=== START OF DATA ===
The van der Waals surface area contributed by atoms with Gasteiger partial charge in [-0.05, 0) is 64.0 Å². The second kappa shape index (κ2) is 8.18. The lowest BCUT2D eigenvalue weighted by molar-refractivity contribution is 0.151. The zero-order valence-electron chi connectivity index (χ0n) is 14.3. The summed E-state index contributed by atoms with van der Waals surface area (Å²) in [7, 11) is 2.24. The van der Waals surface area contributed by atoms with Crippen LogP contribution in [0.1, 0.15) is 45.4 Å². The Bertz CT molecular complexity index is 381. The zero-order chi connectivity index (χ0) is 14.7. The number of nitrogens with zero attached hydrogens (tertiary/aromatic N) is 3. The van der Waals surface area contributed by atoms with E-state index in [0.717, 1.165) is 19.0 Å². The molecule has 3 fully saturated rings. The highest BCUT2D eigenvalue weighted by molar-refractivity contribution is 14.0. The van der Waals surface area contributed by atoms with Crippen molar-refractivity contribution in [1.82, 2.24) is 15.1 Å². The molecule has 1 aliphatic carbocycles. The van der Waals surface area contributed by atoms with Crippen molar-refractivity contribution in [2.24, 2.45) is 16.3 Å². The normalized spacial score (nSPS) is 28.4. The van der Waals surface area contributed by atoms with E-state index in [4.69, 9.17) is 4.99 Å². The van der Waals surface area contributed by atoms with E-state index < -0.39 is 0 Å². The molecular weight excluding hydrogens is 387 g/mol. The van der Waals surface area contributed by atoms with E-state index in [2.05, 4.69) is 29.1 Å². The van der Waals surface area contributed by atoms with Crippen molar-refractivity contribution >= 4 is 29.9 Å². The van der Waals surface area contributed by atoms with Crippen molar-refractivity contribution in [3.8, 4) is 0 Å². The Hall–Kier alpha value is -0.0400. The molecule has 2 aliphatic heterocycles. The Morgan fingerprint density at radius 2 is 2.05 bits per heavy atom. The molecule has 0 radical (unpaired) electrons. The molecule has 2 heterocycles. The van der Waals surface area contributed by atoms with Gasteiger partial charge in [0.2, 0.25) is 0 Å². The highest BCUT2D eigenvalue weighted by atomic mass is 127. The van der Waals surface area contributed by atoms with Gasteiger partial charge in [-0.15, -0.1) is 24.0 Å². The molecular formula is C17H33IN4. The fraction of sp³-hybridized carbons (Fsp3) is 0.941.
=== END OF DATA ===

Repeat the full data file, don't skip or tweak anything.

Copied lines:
The van der Waals surface area contributed by atoms with Gasteiger partial charge in [-0.05, 0) is 64.0 Å². The second kappa shape index (κ2) is 8.18. The lowest BCUT2D eigenvalue weighted by molar-refractivity contribution is 0.151. The zero-order valence-electron chi connectivity index (χ0n) is 14.3. The summed E-state index contributed by atoms with van der Waals surface area (Å²) in [7, 11) is 2.24. The van der Waals surface area contributed by atoms with Crippen LogP contribution in [0.1, 0.15) is 45.4 Å². The Bertz CT molecular complexity index is 381. The zero-order chi connectivity index (χ0) is 14.7. The number of nitrogens with zero attached hydrogens (tertiary/aromatic N) is 3. The van der Waals surface area contributed by atoms with E-state index in [0.717, 1.165) is 19.0 Å². The molecule has 3 fully saturated rings. The highest BCUT2D eigenvalue weighted by molar-refractivity contribution is 14.0. The van der Waals surface area contributed by atoms with Crippen molar-refractivity contribution in [1.82, 2.24) is 15.1 Å². The molecule has 1 aliphatic carbocycles. The van der Waals surface area contributed by atoms with Crippen molar-refractivity contribution in [2.24, 2.45) is 16.3 Å². The normalized spacial score (nSPS) is 28.4. The van der Waals surface area contributed by atoms with E-state index in [4.69, 9.17) is 4.99 Å². The van der Waals surface area contributed by atoms with E-state index < -0.39 is 0 Å². The molecular weight excluding hydrogens is 387 g/mol. The van der Waals surface area contributed by atoms with E-state index in [2.05, 4.69) is 29.1 Å². The van der Waals surface area contributed by atoms with Crippen molar-refractivity contribution >= 4 is 29.9 Å². The van der Waals surface area contributed by atoms with Crippen molar-refractivity contribution in [3.8, 4) is 0 Å². The Hall–Kier alpha value is -0.0400. The molecule has 2 aliphatic heterocycles. The Morgan fingerprint density at radius 2 is 2.05 bits per heavy atom. The molecule has 0 radical (unpaired) electrons. The molecule has 2 heterocycles. The van der Waals surface area contributed by atoms with Gasteiger partial charge in [0.2, 0.25) is 0 Å². The highest BCUT2D eigenvalue weighted by atomic mass is 127. The van der Waals surface area contributed by atoms with Gasteiger partial charge in [-0.15, -0.1) is 24.0 Å². The molecular formula is C17H33IN4. The fraction of sp³-hybridized carbons (Fsp3) is 0.941.